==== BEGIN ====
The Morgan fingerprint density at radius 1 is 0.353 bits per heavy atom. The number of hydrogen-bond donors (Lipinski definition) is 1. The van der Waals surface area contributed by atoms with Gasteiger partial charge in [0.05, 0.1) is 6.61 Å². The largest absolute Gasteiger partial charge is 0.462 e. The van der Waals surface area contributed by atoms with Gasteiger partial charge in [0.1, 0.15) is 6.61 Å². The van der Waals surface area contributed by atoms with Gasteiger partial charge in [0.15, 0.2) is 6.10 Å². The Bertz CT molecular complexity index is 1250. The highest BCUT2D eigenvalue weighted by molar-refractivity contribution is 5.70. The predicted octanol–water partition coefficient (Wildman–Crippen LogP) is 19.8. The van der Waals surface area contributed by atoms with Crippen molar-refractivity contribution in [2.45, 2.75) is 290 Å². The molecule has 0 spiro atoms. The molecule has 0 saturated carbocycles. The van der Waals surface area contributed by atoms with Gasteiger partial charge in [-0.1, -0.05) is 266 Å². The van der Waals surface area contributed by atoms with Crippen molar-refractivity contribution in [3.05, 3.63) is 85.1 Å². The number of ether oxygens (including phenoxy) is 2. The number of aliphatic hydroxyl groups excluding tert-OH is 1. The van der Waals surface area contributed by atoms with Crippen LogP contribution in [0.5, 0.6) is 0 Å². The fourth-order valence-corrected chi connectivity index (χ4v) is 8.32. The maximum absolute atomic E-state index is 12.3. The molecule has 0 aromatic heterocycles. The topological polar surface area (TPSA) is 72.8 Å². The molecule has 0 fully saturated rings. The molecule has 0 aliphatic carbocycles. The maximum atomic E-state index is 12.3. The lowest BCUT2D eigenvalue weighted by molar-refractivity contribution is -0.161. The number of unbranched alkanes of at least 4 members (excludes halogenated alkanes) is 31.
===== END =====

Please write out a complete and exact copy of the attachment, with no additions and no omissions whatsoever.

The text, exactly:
The Morgan fingerprint density at radius 1 is 0.353 bits per heavy atom. The number of hydrogen-bond donors (Lipinski definition) is 1. The van der Waals surface area contributed by atoms with Gasteiger partial charge in [0.05, 0.1) is 6.61 Å². The largest absolute Gasteiger partial charge is 0.462 e. The van der Waals surface area contributed by atoms with Gasteiger partial charge in [0.1, 0.15) is 6.61 Å². The van der Waals surface area contributed by atoms with Gasteiger partial charge in [0.15, 0.2) is 6.10 Å². The Bertz CT molecular complexity index is 1250. The highest BCUT2D eigenvalue weighted by molar-refractivity contribution is 5.70. The predicted octanol–water partition coefficient (Wildman–Crippen LogP) is 19.8. The van der Waals surface area contributed by atoms with Crippen molar-refractivity contribution in [2.45, 2.75) is 290 Å². The molecule has 0 spiro atoms. The molecule has 0 saturated carbocycles. The van der Waals surface area contributed by atoms with Gasteiger partial charge in [-0.1, -0.05) is 266 Å². The van der Waals surface area contributed by atoms with Crippen molar-refractivity contribution in [3.05, 3.63) is 85.1 Å². The number of ether oxygens (including phenoxy) is 2. The number of aliphatic hydroxyl groups excluding tert-OH is 1. The van der Waals surface area contributed by atoms with Crippen LogP contribution in [0.5, 0.6) is 0 Å². The fourth-order valence-corrected chi connectivity index (χ4v) is 8.32. The maximum absolute atomic E-state index is 12.3. The molecule has 0 aromatic heterocycles. The topological polar surface area (TPSA) is 72.8 Å². The molecule has 0 fully saturated rings. The molecule has 0 aliphatic carbocycles. The maximum atomic E-state index is 12.3. The lowest BCUT2D eigenvalue weighted by molar-refractivity contribution is -0.161. The number of unbranched alkanes of at least 4 members (excludes halogenated alkanes) is 31.